Every year, California wildfires force residents to temporarily evacuate their homes and seek refuge in shelters, motels, or with relatives. While the wildfire season is one of the few things that truly unites both Northern and Southern California, it’s also not a new phenomenon: you can track over a century of California wildfires recorded by Cal Fire as part of a California Public Radio Project.
Lately, California’s wildfire season is becoming a national headline as the state battles its worst-ever blazes in the century and a half since the state began recording. Not only does the season last longer but it’s more deadly: 150 people have died in California since 2015, which is the same number of people killed across the previous 82 years before it. With all of that said – how are these wildfire seasons being stoked by the changing weather patterns of climate change?
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California’s Wildfire Season Now Lasts All Year
A typical California wildfire season lasts between the early summer and late autumn months, but it has no fixed calendar. It occurs when the humidity hits the floor just as the hot winds come screeching in from the desert via the state’s mountain passes. When there’s enough dry fuel, the fires start, and they continue to burn until the winter rains come in.
Californians accept that wildfires – along with earthquakes and painful droughts – are a part of life if they want to live in one of the most scenic and wealthiest states in the nation. It’s the price residents pay for good weather and access to the wealth found in the Los Angeles and San Francisco metro areas. Lately, however, the price that state residents pay has soared. As fires burn longer and intensely, some residents wonder whether the risk of losing it all is worthwhile.
Part of the issue is manmade – people know they live in an area plagued by seasonal wildfires, and moving into dry parts of the state filled with potential fuel and bringing power lines with them doesn’t do them any favors. The issue of the state’s failure to invest in power lines that don’t spark with a gust of wind has also proven to be destructive – power lines and other equipment have been the source of over 2,000 wildfires since 2014 alone, and seven of 10 of the most destructive fires in state history were the product of downed or sparking power lines. But with so many factors already putting residents at risk, a newer and equally human-made factor could be exacerbating old problems and creating new ones.
How Climate Change Could Be Partly to Blame
Lately, California’s wildfire season lasts longer than ever before. While scientists are always reluctant to link a single specific event or disaster to climate change, the continuing intensity that maybe the state’s new normal is very likely the product of the warming atmosphere.
While the rest of the world warmed by a global average of one degree Fahrenheit over the past century, California’s core temperature grew by three degrees. This hotter air causes plants and soil to dry out faster, which makes the grasslands and trees across the state the perfect fuel for the seasonal fires. The moisture in vegetation and soil is how the state predicts the beginning and end of its season.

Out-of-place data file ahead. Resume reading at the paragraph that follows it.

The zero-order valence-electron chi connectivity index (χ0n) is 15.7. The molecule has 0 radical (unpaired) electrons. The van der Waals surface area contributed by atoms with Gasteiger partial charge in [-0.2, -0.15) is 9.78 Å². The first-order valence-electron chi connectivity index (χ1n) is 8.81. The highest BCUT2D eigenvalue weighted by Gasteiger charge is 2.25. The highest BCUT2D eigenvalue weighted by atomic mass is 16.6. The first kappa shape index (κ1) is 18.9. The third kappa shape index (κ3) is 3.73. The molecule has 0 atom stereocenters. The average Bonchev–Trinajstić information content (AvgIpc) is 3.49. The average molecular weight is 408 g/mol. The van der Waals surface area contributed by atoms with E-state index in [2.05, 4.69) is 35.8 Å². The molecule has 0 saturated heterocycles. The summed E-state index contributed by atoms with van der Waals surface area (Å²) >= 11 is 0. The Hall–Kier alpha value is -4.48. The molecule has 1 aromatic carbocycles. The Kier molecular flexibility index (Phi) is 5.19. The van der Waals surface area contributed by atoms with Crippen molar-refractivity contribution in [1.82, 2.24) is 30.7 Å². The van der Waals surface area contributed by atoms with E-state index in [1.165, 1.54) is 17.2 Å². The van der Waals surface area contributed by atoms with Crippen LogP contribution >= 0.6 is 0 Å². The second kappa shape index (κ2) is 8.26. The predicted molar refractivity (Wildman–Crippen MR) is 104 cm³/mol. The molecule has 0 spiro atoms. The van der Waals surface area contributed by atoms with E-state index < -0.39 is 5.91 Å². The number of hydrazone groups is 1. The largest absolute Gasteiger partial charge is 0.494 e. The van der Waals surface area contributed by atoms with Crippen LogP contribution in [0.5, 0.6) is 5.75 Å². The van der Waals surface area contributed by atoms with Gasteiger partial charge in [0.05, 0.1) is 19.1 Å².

The phenomenon isn’t just an issue in California, either. Climate change is also fueling the historic wildfires plaguing Sweden, Finland, Latvia, Greece, Portugal, and Spain.
California is Trying to Combat Climate Change
Given that California has warmed three-times faster than the global average, it should come as no surprise that California is leading the fight against further warming. After all, every degree the temperature rises cause vegetation to dry out at an even faster pace, therefore extending the wildfire season every year. The state’s response isn’t just a response to last year’s fires alone, either – California passed the Global Warming Solutions Act of 2006 (AB 32) over a decade ago to officially limit the state’s greenhouse gas emissions.
At the same time, California is now encountering resistance from the executive branch. When California tried to set stricter auto emissions limits, the White House stepped in and said no. Cutting vehicle-generated emissions is a huge issue for the state: it not only contributes to global warming but also to the raging air pollution that chokes the major cities of San Francisco and LA.
However, managing emissions isn’t the state’s only tactic. California’s famous droughts are a part of life, but the state also considers water management to be at the forefront of the way it deals with climate change. A combination of both the public and private focus on sustainability will help California’s water grid as it prepares to grapple with the volatile climate that is quickly arriving.
Wildfires Could Get Worse, But There Is Hope
Californians are facing the perfect storm of elements that all directly contribute to longer, more deadly wildfire seasons. Unfortunately, there’s only so much the state can do to battle them on their own.
Even as the California Department of Forestry and Fire Protection pilots new prevention projects, it won’t turn back the clock on the warmer climate that provides seemingly endless fuel. And even California’s attempts to stem emissions and slow warming won’t stop the rest of the U.S. from reintroducing coal and rolling back further protections.
For now, Californians can only do what they can do, but everyone else – from the citizens to the power companies to the government – has a role to play.